LAMBETH, a parish and metropolitan borough in the E. division of the hundred of Brixton, county Surrey, 1½ mile S.W. of St. Paul's. The London and South-Western railway has its terminus at Waterloo Road, in connection with the branch line between London Bridge and Charing Cross, and likewise a station and goods depot at Nine Elms, near Vauxhall Bridge, not far from which is a steamboat pier, and another near Lambeth Palace. It is connected with the opposite shore by Waterloo, Westminster, Lambeth, and Vauxhall bridges, and by the new Hungerford railway and foot bridge, on the site of the old suspension bridge, which connects the branch line above referred to with the Charing Cross terminus.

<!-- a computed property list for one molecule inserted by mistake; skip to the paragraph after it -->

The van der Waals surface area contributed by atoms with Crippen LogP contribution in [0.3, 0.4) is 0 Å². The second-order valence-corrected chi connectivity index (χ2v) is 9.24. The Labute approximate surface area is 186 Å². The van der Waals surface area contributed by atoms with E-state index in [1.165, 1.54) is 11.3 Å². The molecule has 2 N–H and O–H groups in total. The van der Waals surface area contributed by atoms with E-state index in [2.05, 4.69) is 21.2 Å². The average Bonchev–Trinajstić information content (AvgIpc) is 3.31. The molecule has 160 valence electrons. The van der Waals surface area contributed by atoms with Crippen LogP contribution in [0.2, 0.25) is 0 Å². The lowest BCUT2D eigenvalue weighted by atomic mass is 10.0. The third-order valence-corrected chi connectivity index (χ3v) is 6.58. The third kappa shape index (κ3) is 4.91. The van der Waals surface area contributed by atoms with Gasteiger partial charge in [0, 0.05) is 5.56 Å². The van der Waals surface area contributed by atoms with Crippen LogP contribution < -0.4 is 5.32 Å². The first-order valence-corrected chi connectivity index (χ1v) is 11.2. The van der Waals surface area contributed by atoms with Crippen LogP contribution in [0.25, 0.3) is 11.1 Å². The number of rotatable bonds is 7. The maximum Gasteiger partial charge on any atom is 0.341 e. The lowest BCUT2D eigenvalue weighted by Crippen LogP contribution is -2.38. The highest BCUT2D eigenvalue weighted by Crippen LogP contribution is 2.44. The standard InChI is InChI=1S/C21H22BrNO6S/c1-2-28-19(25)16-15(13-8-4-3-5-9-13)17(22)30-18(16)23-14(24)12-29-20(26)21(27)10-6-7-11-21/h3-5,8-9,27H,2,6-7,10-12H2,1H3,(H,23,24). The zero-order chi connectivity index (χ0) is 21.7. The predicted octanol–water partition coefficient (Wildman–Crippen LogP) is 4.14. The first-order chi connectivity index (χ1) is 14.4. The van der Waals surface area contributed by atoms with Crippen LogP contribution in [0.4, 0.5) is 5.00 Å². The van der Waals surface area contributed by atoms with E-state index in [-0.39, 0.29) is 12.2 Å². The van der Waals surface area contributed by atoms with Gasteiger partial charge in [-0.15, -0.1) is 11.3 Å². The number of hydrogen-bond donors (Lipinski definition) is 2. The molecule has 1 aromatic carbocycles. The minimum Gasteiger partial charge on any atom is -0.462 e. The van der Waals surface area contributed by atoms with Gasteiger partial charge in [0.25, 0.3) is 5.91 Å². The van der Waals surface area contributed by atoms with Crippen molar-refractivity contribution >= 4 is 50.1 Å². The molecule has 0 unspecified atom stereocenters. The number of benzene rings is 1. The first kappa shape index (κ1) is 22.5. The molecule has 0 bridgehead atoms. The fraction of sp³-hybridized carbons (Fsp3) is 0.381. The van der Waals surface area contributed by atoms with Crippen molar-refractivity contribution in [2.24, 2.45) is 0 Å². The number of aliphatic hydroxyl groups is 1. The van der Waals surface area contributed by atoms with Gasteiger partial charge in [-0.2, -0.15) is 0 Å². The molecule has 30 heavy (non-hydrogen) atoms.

In Saxon documents it is called Lambhythe, or Lambehith, and is said in history to have been the place where Hardicanute died, and where Harold was crowned. It is mentioned in Domesday Book as Lenchei, at which time it belonged to the Earl of Mortaigne and the Princess Goda, who presented it to the see of Rochester. The bishops of this see built a palace here called "La Place," and subsequently exchanged the manor for other lands with Hubert Walter, Archbishop of Canterbury. This prelate, having obtained from Pope Urban IV. the grant of a fourth part of the offerings at Thomas-a-Becket's shrine, commenced the venerable pile of Lambeth Palace, which has been at various times enlarged and improved by his successors. The main feature of this building is the arched gateway, flanked by two square embattled towers of brick, and leading into the outer court. The great hall, 93 feet by 38, rebuilt by Archbishop Juxon after the Civil War, is now converted into the library, which contains upwards of 25,000 volumes of MSS. and rare books, chiefly collected by Archbishops Bancroft and Secker. Beyond the library is the chapel, which is by far the most ancient part of the building, dating from the middle of the 13th century. It is a remarkably fine specimen of early English architecture, with its triple lancet-shaped windows and E. window of five lights. The roof of the chapel is flat, and divided into compartments embellished with the arms of Archbishop Laud, who at his trial was called to answer for having repaired the painted windows, emblazoned with subjects from the Old and New Testament. These specimens of early art were destroyed by the parliamentary commissioners, but restored by Archbishop Howley. Underneath the chapel is a crypt with a groined roof. To the W. of the chapel is Archbishop Chicheley's Lollard's Tower, a lofty square embattled structure of stone (dating from 1434-45), with the post-room and prison, 13 feet by 12. The guardroom has been taken down and rebuilt for a banquet-hall; but the original oak roof has been carefully preserved. Adjoining it is Cardinal Pole's long gallery, 90 feet by 16, with portraits of Luther, Archbishops Arundell, Chicheley, Cranmer, Parker, &c., down to the last primate, also Bishops Patrick, Burnet, Hoadley, Berkeley, &c. From the first court a gateway on the right leads into the area in which are Archbishop Howley's additional buildings, erected at a cost of £55,000, and comprising the state apartments, dwelling rooms, and various offices requisite for the household establishment. In front of these are the garden and park of 13 acres, containing Cardinal Pole's fig-trees, &c., and intersected by a carriage road to the palace. Previous to the Reformation, several metropolitan councils were held within its walls, and in 1282 Archbishop Peckham convoked a synod here, at which all the bishops of the realm assisted, to consider the complaints preferred at Rome by the Bishop of Hereford against the government of the Church in England. In 1381 the insurgents under Wat Tyler, having murdered Archbishop Sudbury, entered the palace, burnt the books and furniture, and destroyed the registers and public papers. During the following century several of the sovereigns were entertained here by the archbishops, and Queen Mary entirely refurnished the palace for the reception of Cardinal Pole, whom she occasionally visited during his primacy. Queen Elizabeth was also a frequent guest of Archbishops Parker and Whitgift, and revived the use of the Lollard's Tower for ecclesiastical offenders. To it she committed the Roman Catholic Bishops Tunstall and Thirlby, Lord Henry Howard, brother of the Duke of Norfolk, the Earl of Southampton, the Earl of Essex, previous to his being sent to the Tower, and various other persons. In the reign of Charles I. the palace was assaulted by the mob at night, but was defended by Archbishop Laud, whose unpopularity had provoked the attack. After his impeachment the parliament issued an ordinance for removing the archiepiscopal arms from Lambeth Palace, and converted it into a prison for "malignants," including the Earls of Chesterfield and Derby, Sir Thomas Armstrong, Sir George Bunkley, and others. It was subsequently sold to Thomas Scott, and Matthew Hardy, the regicide; but on the Restoration reverted to its rightful owners-, and again became the residence of the archbishops.